Why Writing is Harder Than Alpinism. Have You Defined Your Mt Everest yet?

Why Writing is Harder Than Alpinism. Have You Defined Your Mt Everest yet?

The thrill of alpinism is unparalleled. It’s the adventure of all adventures.

The person undertaking this endeavour is an alpinist whom the dictionary describes as a mountain climber specializing in high, difficult and usually first ascents.

Alpinism challenges your physical and mental limits pushing you to your absolute limit.

On the other hand, a writer has a deceptively simple definition — A person who understands or practices the art of writing.

Alpinism and writing seem like two completely different worlds, but they share more similarities than you might think.

Alpinists often tackle seemingly impossible routes and use as little equipment as possible. Not too different from writers navigating mountains of information to chart a clear path.

Both require a high level of dedication, commitment and a willingness to push yourself when no one but you are doing the pushing. It is easy to give up.

Insurmountable even.

But the alpinist and the writer must persevere in their alpine or mental wildernesses if they are to progress.

Alpinists must train their bodies and minds for months, if not years, to tackle the world’s most challenging peaks. Alpinism isn’t just about climbing mountains. It’s a journey, a process, and about skills you pick up along the way.

Similarly, writers practice their craft, researching ideas until they can temporarily rest their pens and communicate complex ideas clearly and concisely. To be a better version of themselves is also a lengthy process for writers.

Alpinists need to be mentally tough and resilient in the face of adversity, and so do writers. Abandoning an idea is as painful to a writer as turning back before a summit feels to an alpinist.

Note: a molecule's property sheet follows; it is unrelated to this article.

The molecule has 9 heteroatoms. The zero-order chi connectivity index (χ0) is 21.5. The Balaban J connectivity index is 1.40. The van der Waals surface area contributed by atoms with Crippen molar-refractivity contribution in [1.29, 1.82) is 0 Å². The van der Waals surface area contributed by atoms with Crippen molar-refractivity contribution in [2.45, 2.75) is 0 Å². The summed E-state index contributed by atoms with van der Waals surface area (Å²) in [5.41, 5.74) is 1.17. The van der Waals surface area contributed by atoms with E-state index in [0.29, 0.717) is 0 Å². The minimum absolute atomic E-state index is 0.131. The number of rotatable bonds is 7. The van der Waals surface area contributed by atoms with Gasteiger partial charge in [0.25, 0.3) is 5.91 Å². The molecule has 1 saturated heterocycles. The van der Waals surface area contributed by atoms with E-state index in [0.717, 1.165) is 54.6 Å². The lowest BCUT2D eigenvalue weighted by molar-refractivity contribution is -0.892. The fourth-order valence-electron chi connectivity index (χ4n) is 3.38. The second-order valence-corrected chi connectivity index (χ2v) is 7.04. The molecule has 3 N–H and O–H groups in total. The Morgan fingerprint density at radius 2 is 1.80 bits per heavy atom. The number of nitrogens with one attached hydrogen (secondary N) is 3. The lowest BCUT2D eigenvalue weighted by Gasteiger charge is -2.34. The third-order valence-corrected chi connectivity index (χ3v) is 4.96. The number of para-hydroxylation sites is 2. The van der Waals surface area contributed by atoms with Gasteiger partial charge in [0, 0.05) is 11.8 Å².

Writing, like alpinism, can be a very lonely and challenging journey. Keeping a learning mindset and seeking support when required can make the whole effort incredibly rewarding for both professions.

There are a finite number of unclimbed peaks in the world. It takes one determined individual to make the first ascent for the rest to follow the route to the top.

While the climb itself can remain challenging, the path is laid. Every man that climbs makes it easier for the one that follows.

This is where writing departs from its closeness to alpinism as a skill.

Every writer needs to define their ‘Mt Everest’. The writer alone knows the route to the top.

Others can help her, guide her only part of the way. Beyond the base camp is the great unknown, where the writer’s skill is tested. Every unsuccessful summit push widens the gap between the base camp and the summit.

One writer’s Mt Everest is not the same as Mt Everest for another. The summit is a moving target making each climb unique.

As a person who spends more time than is considered sane in the mountains, writing remains the greatest adventure of all. The final frontier. The last remaining wilderness.

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